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Space and Physics

Newly Discovered Asteroid The Size Of Just One Giraffe Will Whizz Past Earth Tomorrow

It was only discovered on Monday.

author

Katy Evans

Managing Editor

clockJul 6 2022, 13:39 UTC
A tiny asteroid whizzing safely past Earth
It might stretch to two giraffes, but current estimates have it more likely just one (rather tall) one. Image credit: Aleksandra Sova/Shutterstock.com

A sneaky space rock that managed to avoid detection despite its proximity to Earth was discovered on Monday and is set to skim past Earth tomorrow.

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Don’t worry, we’re perfectly safe but the thrill of watching near-Earth asteroids whizz by never gets old so you can watch it right here thanks to the Virtual Telescope Project’s (VTP) live stream.

Discovered by the Pan-STARRS astronomical survey in Hawai’i on July 4, asteroid 2022 NF is approximately 7 meters (23 feet) across – slightly taller than a tall adult giraffe for those who find these conversions helpful – though it could be up to 12 meters (40 feet or two average giraffes, top to toe).

At its closest, NF will come within around 89,300 kilometers (55,500 miles) of Earth, which is extremely close in NASA's terms, but still only about 23 percent of the average Moon-Earth distance on July 7.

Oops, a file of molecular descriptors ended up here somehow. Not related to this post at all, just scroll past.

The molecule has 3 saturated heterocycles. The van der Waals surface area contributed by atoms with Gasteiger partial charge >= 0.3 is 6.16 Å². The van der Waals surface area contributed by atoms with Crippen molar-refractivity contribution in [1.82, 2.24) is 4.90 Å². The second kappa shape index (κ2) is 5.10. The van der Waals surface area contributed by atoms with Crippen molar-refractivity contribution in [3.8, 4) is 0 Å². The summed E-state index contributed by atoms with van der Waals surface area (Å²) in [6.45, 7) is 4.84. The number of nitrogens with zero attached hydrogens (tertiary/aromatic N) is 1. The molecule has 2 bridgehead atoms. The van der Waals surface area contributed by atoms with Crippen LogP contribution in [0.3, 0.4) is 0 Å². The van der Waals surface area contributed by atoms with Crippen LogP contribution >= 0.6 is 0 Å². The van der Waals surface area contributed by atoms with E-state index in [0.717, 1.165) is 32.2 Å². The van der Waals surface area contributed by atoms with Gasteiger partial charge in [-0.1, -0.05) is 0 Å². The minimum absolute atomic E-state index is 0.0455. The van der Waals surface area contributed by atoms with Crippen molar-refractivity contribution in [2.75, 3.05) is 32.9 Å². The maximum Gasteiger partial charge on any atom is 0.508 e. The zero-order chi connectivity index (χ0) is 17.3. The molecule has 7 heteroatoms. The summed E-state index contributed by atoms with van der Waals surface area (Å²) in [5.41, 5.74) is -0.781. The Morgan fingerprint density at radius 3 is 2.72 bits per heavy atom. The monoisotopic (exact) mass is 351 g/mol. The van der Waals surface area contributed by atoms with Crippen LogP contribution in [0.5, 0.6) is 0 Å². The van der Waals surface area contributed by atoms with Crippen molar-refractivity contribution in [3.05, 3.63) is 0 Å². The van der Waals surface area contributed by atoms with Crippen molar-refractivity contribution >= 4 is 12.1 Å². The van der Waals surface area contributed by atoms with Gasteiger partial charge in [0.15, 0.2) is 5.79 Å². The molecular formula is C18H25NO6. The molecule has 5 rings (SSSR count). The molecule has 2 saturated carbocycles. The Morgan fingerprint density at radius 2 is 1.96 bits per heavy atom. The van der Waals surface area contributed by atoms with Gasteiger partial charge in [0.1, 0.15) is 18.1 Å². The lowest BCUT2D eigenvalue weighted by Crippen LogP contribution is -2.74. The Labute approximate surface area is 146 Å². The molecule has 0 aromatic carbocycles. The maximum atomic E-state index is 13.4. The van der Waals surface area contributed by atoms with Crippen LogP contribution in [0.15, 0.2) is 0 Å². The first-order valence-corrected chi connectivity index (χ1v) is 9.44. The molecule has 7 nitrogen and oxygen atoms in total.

You may not think spying a rock the size of just one measly giraffe is very impressive, after all, NASA spots over 1,500 new near-Earth objects every year, but the tiny ones actually demonstrate just how good near-Earth object observatories have gotten in the last few years. 

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According to NASA's Center for Near-Earth Objects Studies (CNEOS), 90 percent of near-Earth objects over 1 kilometer (0.6 miles) (the ones we should be more concerned about) are already being tracked, so the focus now is on tracking all the ones over 140 meters (460 feet). Tracking an asteroid under 10 meters (33 feet) is pretty good going. 

The VTP's live stream will start at 5 pm ET today (9 pm UTC tonight) and the space rock will appear as a bright little speck whizzing through the stars.


A lot of time and effort goes into tracking space rocks as the more we know, the better we can prepare should a Don't Look Up scenario await us. It was only last week a "potentially hazardous" asteroid thought to be on a collision course with Earth in 2052 got its threat downgraded and removed from the world's at-risk lists thanks to some further observations. 

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Just to be clear, in case anyone is worried, there are no known objects with trajectories that take out Earth currently, but it's best to be prepared. As NASA puts it: "Planetary defense is finding asteroids before they find us." 


Space and Physics
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